Pilates is a method of exercise that was created by Joseph Pilates in the early 20th Century. Originally called Contrology by Pilates, it has become one of the fastest growing methods of exercise. Joseph Pilates was a German who was interned in a prison camp in England during World War 1. Some say that Pilates created the exercises that we now know to help keep his fellow detainees fit and healthy during the war; it was also rumored that he created resistance equipment by using bed frames and bed springs, as well as metal bands from beer kegs. These were the first Pilates equipment that we now know as the Reformer and the Magic Circle.

After the war Pilates moved to New York City where he opened his first studio and worked mostly with boxers. Because his studio was also in close proximity to many dance studios, eventually many dancers came to him looking for rehabilitation for different injuries. Joseph Pilates continued to teach out of his studio for many years, and wrote two books on his method, “Return to Life Through Contrology” and “Your Health: A Corrective System of Exercising That Revolutionizes the Entire Field of Physical Education”.

What is Pilates

Pilates is at it’s heart a physical fitness routine that builds on core strength and flexibility. Focus is put on spinal and pelvic alignment, breath, concentration and control of the core muscle group through body based movements. There are six principles of Pilates that are now known to be a major part of the method. These are concentration, control, center, flow, precision, and breathing.

There are mat exercises that can be done anywhere on a padded mat, and focus more on using one’s own body weight and movement to engage and strengthen the “powerhouse” and other parts of the body. There is also the apparatus that was created by Joseph Pilates and still used today. These include the reformer, Cadillac, barrels and more. These use spring loaded resistance to offer a more challenging strength and endurance workout.

When most people think about the benefits of Pilates, they think “strong core” But my friends, it is OH SO more than that. Everything that we do radiates from our center, or from our core, which in Pilates we call the “Powerhouse”.  Pilates not only strengthens the core but also improves flexibility. Pilates improves muscle tone, balances musculature, supports correct posture, and teaches you to move with ease and grace, while building flexibility and long, lean muscles, strength and endurance in the legs, abs, arms, hips, and back.

As you can see the benefits of Pilates are many. However, my favorite benefit of Pilates is the one that isn’t even visible to the eye; a calming sense of peace of mind. There is a wonderful mind-body connection in Pilates similar to when practicing Yoga. Pilates is like a moving meditation to me. The precision of movement that flows with both grace and strength whether on a mat or a piece of the Pilates equipment can not be beat.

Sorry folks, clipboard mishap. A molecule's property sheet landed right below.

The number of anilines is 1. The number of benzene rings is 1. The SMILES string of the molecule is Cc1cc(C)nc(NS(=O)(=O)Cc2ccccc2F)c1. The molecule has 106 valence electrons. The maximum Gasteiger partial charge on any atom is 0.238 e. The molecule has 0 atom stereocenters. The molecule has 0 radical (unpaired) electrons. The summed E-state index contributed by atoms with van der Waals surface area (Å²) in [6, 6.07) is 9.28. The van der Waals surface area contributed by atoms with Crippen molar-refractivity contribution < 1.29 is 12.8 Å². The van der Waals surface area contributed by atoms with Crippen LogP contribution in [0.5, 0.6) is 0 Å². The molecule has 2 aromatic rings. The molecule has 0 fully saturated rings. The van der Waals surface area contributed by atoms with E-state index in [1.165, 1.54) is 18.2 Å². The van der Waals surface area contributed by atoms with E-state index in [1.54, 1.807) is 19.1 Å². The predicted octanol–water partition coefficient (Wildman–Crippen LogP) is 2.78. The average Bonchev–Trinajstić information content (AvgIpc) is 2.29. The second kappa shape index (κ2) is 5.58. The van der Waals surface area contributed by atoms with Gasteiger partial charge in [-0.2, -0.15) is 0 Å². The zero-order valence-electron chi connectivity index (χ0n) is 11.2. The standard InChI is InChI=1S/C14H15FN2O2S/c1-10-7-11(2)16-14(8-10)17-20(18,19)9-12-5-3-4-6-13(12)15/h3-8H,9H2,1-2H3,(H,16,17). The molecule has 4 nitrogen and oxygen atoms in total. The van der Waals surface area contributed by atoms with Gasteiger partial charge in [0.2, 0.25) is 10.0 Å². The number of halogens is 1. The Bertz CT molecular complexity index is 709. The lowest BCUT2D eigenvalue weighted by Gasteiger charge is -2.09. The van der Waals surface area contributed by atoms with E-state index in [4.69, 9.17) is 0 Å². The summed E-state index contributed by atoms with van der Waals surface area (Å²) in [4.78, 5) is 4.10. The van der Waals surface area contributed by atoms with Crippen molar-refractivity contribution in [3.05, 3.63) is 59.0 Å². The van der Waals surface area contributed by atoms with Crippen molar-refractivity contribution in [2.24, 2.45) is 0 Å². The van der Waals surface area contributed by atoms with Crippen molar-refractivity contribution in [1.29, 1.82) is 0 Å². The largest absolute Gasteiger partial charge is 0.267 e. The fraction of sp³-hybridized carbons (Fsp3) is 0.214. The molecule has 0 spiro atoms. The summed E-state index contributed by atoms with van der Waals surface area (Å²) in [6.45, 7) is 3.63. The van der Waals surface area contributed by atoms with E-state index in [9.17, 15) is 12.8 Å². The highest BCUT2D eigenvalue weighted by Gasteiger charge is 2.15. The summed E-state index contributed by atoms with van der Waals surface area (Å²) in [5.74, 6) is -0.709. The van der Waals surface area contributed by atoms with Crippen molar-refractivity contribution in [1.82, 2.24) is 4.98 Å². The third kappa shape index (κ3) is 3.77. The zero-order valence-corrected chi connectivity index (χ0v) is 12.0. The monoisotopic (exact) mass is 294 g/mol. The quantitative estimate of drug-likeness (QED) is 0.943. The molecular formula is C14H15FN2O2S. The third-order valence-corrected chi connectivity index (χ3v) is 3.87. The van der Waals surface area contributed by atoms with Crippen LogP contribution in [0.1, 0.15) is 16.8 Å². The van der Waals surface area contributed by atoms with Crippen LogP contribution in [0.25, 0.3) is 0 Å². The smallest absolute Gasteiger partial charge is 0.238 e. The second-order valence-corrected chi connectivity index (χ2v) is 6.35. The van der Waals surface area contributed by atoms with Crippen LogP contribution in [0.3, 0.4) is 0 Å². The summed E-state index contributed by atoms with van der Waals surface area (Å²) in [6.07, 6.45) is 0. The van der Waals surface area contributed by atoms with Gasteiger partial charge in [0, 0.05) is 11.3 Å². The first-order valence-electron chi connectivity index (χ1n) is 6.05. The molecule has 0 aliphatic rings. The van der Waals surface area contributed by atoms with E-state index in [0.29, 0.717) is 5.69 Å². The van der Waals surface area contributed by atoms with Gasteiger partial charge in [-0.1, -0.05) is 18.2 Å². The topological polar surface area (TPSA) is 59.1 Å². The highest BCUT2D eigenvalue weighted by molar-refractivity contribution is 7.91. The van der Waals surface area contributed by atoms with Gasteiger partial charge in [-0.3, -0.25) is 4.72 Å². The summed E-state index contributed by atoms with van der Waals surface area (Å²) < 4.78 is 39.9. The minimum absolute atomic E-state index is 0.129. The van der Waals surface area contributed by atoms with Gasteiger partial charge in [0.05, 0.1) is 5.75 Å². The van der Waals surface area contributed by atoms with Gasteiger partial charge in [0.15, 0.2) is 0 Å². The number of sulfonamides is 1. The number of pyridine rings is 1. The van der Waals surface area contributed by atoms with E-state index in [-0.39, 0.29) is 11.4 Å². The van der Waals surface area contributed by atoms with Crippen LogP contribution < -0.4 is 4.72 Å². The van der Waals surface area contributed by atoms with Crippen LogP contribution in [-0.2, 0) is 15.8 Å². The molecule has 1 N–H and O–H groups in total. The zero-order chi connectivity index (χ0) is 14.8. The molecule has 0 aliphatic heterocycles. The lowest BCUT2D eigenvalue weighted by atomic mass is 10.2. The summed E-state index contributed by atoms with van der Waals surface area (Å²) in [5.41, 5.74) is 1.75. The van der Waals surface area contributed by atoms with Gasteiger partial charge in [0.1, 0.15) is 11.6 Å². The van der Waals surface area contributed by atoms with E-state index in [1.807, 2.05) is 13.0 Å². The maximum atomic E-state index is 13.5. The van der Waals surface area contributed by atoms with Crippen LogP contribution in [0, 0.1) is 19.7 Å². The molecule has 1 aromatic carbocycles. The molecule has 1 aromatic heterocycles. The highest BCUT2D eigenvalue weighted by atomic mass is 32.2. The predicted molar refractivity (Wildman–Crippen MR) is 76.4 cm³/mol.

As you move through the exercises with the Pilates principles in mind, you become more in tune and aware of your body. You have very little time to focus on life outside of the studio, as you become one with your body. The stress and tension of work, family life, etc. just melt away as you move through the exercises. It is indeed a very mindful practice.

Of course there are many physical benefits to practicing Pilates, as I mentioned above. Many of my students come to Pilates because of low back pain, or wanting to work on developing lean musculature and strengthening their core. Pilates can help you to look and feel your best, as well as teaching body awareness and good posture. Recent studies even show that Pilates can help alleviate low back pain more than other therapies.

In fact a recent Italian study “found an important improvement of pain, disability and physical and psychological perception of health in individuals who did the daily sessions of pilates”.*  The results of the study showed that Pilates was better at reducing pain in individuals with low back pain more than the standard treatment methods for chronic low back pain. That’s pretty powerful! Pilates heals!!

In my teaching I have many special conditions that I work with and all of these clients have seen amazing benefits from a regular and consistent Pilates practice. Whatever your goal is, Pilates can help you achieve your fitness and wellness goals.

Benefits of Pilates:

  • Increased Core Strength
  • Better Spinal Health
  • Improved Balance and Posture
  • Leaner Musculature
  • Increased Flexibility
  • Increased Energy
  • Improved Joint Health
  • Corrects Imbalances in the Body
  • Establishes Mind-Body Connection
  • Greater Body Awareness

It’s very easy to see how a regular and consistent Pilates practice can benefit you in so many ways, both physical and mental. Pilates is not only great for building core strength, or helping athletes to improve their games, but it can help the every day person (like you and me) to alleviate pain, build strength and flexibility and heal from the inside out. Give it a go and see for yourself.

The beauty of the Pilates method is that is accessible to everyone, and most of the exercises can be modified to suit different populations. If you are interested in further exploring the Pilates method look for a certified instructor in your area and try a class.

*Notarnicola A., Fischetti F., Maccagnano G., Comes R., Tafuri S., Moretti B. “Daily pilates exercise or inactivity for patients with low back pain: a clinical prospective observational study”  European Journal of Physical and Rehabilitation Medicine. February 2014